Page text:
Louise Merrim died on May 6, 2007 in La Jolla, CA. She was 82 years old. Louise was well known as a juried super-realist painter. She was an equity actress, with over 40 years playing parts that won her recognition in both New York and San Diego. She was a poet.
Louise and Lewis J. Merrim married in 1948. They lived in Port Washington and raise two daughters, Andrea Goff (deceased) and Stephanie. Lew and Louise moved to La Jolla in 1985. They are blessed with two wonderful grandsons, Alexander and Matthew Goff. Louise was a native New Yorker. She was the daughter of Leo and Jeanette Harris Meyerowitz. She is survived by her sister Leonore (Florida). Her oldest sister, Claire, passed away in 2006.
Louise received her BFA from Pratt Institute in 1947 and a master of fine arts degree from Columbia University in 1951. She successfully pursued a 17-year career teaching art in New York City (1947-1951) and Port Washington (1970-1983).
Managing a dual career in art and acting kept Louise on her toes. She once admitted that, when auditioning and rehearsing for plays, she wouldn't mention her artistic talent. She didn't want to end up painting scenery. Louise won a host of awards in group art shows. Her work was favorably reviewed by The New York Times and Newsday. Once a theater buddy excitedly called Louise to tell her about a review of a woman in the area with Louise's name...but this woman was a painter.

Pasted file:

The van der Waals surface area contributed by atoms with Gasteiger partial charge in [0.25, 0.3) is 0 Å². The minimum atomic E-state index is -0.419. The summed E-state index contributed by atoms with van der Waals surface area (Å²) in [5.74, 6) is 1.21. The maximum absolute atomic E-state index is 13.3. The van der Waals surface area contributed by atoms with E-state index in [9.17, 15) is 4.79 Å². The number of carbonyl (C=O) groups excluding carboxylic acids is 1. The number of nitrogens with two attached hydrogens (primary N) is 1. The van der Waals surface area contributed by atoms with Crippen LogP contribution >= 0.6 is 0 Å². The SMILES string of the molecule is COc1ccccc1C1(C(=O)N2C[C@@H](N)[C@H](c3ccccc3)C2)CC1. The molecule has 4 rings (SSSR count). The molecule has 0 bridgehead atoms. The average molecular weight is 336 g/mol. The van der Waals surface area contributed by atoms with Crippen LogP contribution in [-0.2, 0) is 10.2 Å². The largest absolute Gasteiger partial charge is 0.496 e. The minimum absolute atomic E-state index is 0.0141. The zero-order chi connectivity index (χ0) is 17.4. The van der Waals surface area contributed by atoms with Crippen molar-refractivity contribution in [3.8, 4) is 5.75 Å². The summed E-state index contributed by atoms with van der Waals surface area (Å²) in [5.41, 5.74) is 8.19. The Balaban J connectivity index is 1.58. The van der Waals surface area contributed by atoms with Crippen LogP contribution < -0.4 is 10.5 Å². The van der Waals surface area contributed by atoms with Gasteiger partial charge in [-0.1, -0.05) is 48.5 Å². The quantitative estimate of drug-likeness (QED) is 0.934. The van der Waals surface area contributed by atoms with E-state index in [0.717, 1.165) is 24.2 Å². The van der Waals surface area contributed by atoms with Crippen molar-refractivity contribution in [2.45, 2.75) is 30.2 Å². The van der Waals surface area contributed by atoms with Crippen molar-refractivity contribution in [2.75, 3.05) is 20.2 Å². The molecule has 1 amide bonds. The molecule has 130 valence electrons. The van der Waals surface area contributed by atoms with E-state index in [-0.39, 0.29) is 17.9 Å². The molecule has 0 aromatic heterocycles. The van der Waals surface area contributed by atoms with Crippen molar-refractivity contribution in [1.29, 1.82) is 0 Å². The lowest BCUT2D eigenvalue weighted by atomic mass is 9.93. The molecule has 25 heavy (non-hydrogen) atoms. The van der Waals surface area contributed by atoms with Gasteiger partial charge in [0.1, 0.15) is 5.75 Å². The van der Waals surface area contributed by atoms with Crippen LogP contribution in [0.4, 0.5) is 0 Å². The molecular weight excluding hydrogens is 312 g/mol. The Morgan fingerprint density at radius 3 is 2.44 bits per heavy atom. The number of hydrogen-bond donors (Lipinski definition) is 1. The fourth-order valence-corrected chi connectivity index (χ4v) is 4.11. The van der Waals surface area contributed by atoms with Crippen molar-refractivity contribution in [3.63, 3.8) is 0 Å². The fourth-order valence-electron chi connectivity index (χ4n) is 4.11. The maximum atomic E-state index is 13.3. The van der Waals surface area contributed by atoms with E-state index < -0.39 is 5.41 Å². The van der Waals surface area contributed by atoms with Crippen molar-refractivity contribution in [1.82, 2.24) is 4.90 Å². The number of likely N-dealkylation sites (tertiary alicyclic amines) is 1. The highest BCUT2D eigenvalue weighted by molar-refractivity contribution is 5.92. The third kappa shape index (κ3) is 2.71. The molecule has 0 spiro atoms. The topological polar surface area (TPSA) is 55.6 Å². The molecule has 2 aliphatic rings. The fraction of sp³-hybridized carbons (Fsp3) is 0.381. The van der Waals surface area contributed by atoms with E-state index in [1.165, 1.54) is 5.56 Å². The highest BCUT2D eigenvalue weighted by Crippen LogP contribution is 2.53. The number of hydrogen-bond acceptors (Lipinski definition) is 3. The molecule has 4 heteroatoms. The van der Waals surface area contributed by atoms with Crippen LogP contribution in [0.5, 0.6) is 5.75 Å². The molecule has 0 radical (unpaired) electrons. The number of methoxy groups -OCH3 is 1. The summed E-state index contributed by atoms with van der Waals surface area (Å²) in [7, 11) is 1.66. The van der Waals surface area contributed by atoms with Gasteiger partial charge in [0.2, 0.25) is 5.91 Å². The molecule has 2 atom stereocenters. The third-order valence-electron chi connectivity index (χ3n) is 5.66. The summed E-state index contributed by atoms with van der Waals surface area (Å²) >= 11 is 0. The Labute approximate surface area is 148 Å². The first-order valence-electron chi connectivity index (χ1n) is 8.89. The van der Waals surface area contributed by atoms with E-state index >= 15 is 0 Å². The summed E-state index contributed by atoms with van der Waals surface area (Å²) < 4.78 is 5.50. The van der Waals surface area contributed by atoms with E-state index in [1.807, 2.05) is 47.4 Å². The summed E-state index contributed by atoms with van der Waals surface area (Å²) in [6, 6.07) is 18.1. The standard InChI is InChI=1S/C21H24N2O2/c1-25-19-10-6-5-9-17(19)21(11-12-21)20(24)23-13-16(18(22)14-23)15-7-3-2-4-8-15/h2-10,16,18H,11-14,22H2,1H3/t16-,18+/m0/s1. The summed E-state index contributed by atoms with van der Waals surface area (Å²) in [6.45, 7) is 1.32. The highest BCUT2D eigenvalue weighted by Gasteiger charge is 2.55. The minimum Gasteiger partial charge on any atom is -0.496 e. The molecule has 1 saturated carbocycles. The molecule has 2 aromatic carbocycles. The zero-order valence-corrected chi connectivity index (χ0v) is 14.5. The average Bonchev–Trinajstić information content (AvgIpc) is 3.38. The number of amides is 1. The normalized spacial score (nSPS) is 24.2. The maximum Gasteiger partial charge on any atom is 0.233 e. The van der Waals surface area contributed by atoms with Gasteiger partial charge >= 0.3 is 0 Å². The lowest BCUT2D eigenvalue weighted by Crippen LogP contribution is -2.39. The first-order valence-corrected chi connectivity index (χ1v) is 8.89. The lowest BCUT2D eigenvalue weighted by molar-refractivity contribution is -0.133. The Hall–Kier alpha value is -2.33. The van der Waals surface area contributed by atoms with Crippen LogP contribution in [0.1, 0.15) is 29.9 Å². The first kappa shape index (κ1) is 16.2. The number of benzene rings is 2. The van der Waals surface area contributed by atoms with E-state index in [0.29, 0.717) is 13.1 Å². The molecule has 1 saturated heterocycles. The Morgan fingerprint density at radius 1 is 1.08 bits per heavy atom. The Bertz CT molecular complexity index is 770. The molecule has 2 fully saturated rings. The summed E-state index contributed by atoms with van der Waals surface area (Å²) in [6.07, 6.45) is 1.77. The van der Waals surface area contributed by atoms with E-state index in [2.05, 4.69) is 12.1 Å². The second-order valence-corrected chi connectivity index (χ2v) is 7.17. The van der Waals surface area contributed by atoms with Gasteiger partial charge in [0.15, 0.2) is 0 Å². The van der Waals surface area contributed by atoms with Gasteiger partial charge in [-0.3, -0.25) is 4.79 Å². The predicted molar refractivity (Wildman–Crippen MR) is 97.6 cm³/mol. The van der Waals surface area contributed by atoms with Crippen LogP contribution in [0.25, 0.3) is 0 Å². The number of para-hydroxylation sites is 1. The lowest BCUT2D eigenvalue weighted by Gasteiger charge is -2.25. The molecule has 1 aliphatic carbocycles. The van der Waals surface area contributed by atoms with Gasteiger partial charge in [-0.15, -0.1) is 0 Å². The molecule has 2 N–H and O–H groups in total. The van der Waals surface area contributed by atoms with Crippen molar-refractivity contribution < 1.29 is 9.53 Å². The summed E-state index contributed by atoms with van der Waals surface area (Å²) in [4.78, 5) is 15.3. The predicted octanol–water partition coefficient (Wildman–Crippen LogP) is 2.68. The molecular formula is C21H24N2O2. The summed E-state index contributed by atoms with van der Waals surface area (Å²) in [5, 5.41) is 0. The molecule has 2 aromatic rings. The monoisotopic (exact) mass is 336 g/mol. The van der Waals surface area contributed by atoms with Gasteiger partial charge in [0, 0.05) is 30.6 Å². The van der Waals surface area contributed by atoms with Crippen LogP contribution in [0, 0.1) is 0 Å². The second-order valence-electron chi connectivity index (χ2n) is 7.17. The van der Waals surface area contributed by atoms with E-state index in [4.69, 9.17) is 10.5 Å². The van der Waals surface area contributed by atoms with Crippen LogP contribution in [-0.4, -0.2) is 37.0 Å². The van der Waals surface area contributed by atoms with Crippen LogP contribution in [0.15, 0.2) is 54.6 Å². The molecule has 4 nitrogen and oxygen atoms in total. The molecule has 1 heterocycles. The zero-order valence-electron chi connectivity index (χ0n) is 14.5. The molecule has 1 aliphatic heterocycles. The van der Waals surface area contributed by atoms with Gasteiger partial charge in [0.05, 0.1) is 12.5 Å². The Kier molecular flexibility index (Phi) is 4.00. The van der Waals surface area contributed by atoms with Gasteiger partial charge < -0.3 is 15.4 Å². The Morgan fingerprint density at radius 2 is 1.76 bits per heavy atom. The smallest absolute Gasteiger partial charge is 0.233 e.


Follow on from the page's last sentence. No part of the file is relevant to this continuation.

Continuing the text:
Louise was an undisputed master of the super-realist painting style. Her subject focus was the dramatic impact of light on still-life settings. Her command of the super-realist technique also led to many commissions for portraits. The Medal of Honor from the National Association of Women Artists and a Gold Award from the San Diego Museum of Art are just two examples of awards conferred on Louise's works. Her paintings are included in the permanent collection of the San Diego Museum of Art. She was also president of the Artists Guild of the San Diego Art Museum, a reflection of her talent and commitment to art. Louise's had many one-woman shows and exhibits of her works and received many awards.
Most recently, Louise was active in the La Jolla Stage Company and Lamplighters Productions. She previously performed in New York. She described herself as a character actress. A sampling of critical reviews show the power of Louise's performance. "Merrim drives the story as a crusty old grandma" (LA Times/What's Wrong with This Picture?); "Louise floats with delicious spaciness as winsome Aunt Ruth" (LA Times/Marvin's Room); "Merrim as the dotty old money bags is charming" (San Diego Union/Musical Comedy Murders of 1940); "Merrim gives a comical performance as Lady Lucy, making the audience wonder what she is going to come up with next" (Star News/The Hollow). Louise won the ACT Award for Drama for her role as the Dowager Empress in the San Diego Lamplighter's production of Anastasia. Other productions include: Anything Goes, Fiddler on the Roof, The Music Man, The Foreigner and Spoon River Anthology.
Louise insisted that a remembrance of her life not take more than a page. Nonetheless, it would be a serious omission not make mention of Louise's superb cooking, her heartwarming hospitality, her ability to find the humor in even the most difficult situations and her devotion to her husband and family.
Helping the Casa de la Esperanza Orphanage in Mexico has been a personal commitment for Lew and Louise since moving to southern California. Contributions in Louise's name may be made to Spirit of Casa, Inc., PO Box 469, La Jolla, CA 92038.